Ray Allen and Rajon Rondo Had Strained Relationship
By: Jerry Spar
Sports Illustrated writer Chris Mannix joined the Dennis & Callahan show Monday morning and talked about what the future might hold for the Celtics following their Game 7 loss to the Heat in the Eastern Conference finals.
Mannix said he's heard from people close to Kevin Garnett that the forward is leaning toward retirement, but if Garnett returns to the NBA it's likely to be with the Celtics.
"I think if Kevin Garnett wants to keep playing basketball, he will stay in Boston," Mannix said. "I think he's a loyal guy -- remember, he didn't really want to get traded out of Minnesota in the first place. He doesn't like to be a guy who's a mercenary, who wants to bounce around to different organizations and just chase rings like some other players in his age bracket. I think he wants to stay with one organization."
As for Ray Allen, his departure seems likely, with New York, Miami and Chicago leading the way as possible landing spots.
"There is going to be a ton of interest in Ray Allen in the offseason," Mannix said. "He's going to be able to pick and choose where he wants to play."
Allen conceivably could return to Boston, but Mannix said that decision might be affected by Allen's apparent struggles to get along with Rajon Rondo.
"I think there's no question that the relationship was strained over this year," Mannix said. "How strained is the key, and it's still a little bit unclear. There was some friction between those two. I think that could play a role in Ray's decision not to come back. Now, I agree, I think that Boston probably wasn't going to bring him back anyway, you're right, it's Avery Bradley's job and Ray isn't coming back to the Celtics to be a bench player, especially when he can be a bench player on a team that might be more likely to win a championship. But I think the relationship over the last year between Ray Allen and Rajon Rondo soured. Now, I'm not entirely clear as to how bad it got. But certainly I know that there was some legitimate, palpable friction between those two players and I think that will ultimately affect his decision in free agency."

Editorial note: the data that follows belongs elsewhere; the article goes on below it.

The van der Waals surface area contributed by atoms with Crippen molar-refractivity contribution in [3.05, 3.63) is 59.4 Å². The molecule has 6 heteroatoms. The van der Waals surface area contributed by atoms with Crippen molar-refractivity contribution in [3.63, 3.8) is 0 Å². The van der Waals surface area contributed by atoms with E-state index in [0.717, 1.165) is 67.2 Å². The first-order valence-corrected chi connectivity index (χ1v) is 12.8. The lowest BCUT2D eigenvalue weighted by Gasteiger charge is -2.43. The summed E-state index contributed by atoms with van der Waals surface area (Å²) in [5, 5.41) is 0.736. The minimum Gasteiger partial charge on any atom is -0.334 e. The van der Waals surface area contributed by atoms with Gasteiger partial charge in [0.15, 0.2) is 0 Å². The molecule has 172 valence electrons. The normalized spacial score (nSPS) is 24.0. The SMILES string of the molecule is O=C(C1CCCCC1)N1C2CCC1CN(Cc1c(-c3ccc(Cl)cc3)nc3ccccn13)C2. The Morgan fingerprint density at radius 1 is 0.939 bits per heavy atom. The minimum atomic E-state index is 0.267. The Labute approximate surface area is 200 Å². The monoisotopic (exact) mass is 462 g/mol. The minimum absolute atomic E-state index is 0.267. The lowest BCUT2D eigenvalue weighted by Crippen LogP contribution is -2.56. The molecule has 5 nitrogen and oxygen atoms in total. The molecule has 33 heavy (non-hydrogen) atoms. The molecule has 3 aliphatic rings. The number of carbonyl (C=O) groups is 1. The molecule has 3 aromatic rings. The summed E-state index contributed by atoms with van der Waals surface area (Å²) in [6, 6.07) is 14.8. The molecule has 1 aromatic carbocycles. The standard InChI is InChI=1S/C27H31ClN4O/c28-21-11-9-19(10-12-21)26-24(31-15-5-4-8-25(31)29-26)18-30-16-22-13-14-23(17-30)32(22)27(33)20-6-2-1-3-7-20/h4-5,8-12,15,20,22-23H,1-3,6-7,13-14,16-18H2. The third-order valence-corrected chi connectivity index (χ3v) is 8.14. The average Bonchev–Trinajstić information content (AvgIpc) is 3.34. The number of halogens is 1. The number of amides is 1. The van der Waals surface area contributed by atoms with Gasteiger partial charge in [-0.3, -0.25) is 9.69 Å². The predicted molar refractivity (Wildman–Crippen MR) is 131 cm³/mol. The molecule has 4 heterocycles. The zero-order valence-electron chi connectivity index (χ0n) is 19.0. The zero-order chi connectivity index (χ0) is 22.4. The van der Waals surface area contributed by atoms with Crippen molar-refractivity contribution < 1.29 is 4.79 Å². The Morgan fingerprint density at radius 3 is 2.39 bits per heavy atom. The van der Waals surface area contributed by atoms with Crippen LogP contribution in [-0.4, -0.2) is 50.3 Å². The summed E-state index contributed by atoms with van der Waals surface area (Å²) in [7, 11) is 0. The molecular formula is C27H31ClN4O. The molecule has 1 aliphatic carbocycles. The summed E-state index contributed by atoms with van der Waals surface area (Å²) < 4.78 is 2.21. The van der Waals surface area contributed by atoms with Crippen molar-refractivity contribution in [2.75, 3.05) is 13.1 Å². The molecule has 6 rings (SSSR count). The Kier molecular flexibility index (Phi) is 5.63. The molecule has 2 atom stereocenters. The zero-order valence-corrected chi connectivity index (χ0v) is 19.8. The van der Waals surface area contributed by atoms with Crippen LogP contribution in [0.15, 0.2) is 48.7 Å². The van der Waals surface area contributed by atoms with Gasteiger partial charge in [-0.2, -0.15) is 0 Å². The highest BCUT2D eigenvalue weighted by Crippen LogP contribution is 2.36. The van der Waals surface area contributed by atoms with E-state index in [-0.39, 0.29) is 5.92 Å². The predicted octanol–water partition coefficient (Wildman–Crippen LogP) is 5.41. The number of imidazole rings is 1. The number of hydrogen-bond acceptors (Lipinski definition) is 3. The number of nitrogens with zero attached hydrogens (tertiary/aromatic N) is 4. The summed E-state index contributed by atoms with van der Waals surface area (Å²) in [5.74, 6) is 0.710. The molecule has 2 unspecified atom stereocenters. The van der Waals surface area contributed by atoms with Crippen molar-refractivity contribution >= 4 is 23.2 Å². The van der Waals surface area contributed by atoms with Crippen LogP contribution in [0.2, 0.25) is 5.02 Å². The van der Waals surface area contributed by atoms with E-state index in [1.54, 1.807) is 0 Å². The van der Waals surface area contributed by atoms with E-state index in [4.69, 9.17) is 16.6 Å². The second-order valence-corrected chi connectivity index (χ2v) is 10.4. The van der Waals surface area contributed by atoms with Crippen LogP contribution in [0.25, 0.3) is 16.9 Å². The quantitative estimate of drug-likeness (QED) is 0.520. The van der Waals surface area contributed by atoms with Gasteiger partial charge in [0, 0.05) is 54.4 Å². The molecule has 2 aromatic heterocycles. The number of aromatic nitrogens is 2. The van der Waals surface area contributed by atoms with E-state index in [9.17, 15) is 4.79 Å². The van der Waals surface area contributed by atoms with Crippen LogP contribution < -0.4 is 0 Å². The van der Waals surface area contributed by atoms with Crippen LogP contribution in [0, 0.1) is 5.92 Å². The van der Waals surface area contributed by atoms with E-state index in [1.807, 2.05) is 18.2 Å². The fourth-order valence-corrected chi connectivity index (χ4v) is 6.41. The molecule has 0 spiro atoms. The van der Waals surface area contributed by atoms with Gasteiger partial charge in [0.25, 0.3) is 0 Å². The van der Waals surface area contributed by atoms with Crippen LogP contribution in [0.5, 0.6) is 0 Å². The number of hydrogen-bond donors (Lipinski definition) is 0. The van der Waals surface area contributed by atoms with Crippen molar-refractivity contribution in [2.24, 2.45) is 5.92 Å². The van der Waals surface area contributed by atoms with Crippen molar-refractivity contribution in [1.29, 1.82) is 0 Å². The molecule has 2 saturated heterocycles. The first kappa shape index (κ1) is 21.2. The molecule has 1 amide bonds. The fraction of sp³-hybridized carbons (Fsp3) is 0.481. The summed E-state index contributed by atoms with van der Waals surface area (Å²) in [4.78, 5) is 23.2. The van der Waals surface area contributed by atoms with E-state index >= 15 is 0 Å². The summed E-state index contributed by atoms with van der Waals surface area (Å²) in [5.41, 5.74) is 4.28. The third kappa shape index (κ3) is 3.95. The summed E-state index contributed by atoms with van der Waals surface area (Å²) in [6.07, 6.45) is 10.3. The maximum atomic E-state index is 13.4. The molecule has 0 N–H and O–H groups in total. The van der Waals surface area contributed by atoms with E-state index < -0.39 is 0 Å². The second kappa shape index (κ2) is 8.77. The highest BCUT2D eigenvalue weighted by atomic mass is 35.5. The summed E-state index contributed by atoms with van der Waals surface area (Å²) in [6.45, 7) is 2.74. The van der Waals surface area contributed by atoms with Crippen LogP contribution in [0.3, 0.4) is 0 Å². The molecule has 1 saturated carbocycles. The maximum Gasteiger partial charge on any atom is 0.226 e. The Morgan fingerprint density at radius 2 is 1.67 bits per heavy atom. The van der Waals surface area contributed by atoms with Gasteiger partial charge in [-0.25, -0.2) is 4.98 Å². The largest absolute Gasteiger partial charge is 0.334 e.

Looking at the NBA finals, Mannix predicts LeBron James and the Heat will have a tough time with the Thunder.
"I thought that the Boston-Miami series was the JV game, it was like the bronze medal to me, because I think Oklahoma City is just on a different level right now," Mannix said. "Miami has great talent at the top, but Oklahoma City is talented all throughout. Your old buddy Kendrick Perkins has made them a defensive force. I'm putting the over/under at maybe 16 minutes before Perkins flagrant fouls LeBron in that Game 1. I think he's going to have a physical impact. … The difference-maker in this series is Russell Westbrook. Russell Westbrook has the potential to just go off and have an absolutely monster series. He's a much better player than Mario Chalmers, and I think he is going to have a major, major impact in this series, and Oklahoma City wins it in six games.
"And you know, if they do, I hate to sound hyperbolic, but this could be the start of something big for Oklahoma City. We talk about Miami and their potential to win multiple championships. This Oklahoma City team is made up of a bunch of NBA toddlers. They're going to be around for years to come. The majority of these guys are tied into longterm contracts. If they win this year, they could be the next Jordan-esque Bulls team for the next five, six years."
Mannix also covers boxing for SI, and he offered his take on Manny Pacquiao's controversial loss Saturday to Timothy Bradley for the world welterweight title.
"When I saw that decision -- I was ringside, I scored the fight for Pacquiao -- bad decisions are sort of epidemic in boxing," Mannix said. "And I've seen it far too many times. … I honestly think it's less corrupt as it is just downright incompetence from some of the judges in boxing."
Added Mannix: "I had it reasonably close, I had it 115-113 [for Pacquiao], but that was as close as you could get. Bradley, one of the things he won, at least in the punch stats, was he threw more punches. If you're in the state of Nevada, one little inside boxing thing is that Nevada favors aggression in their fighters. Their judges tend to favor fighters who throw a lot of punches. So, I thought that Bradley got the benefit of the doubt from me and I think from the judges in that sense. … But look, no chance he won that fight. No chance whatsoever he deserved that decision."
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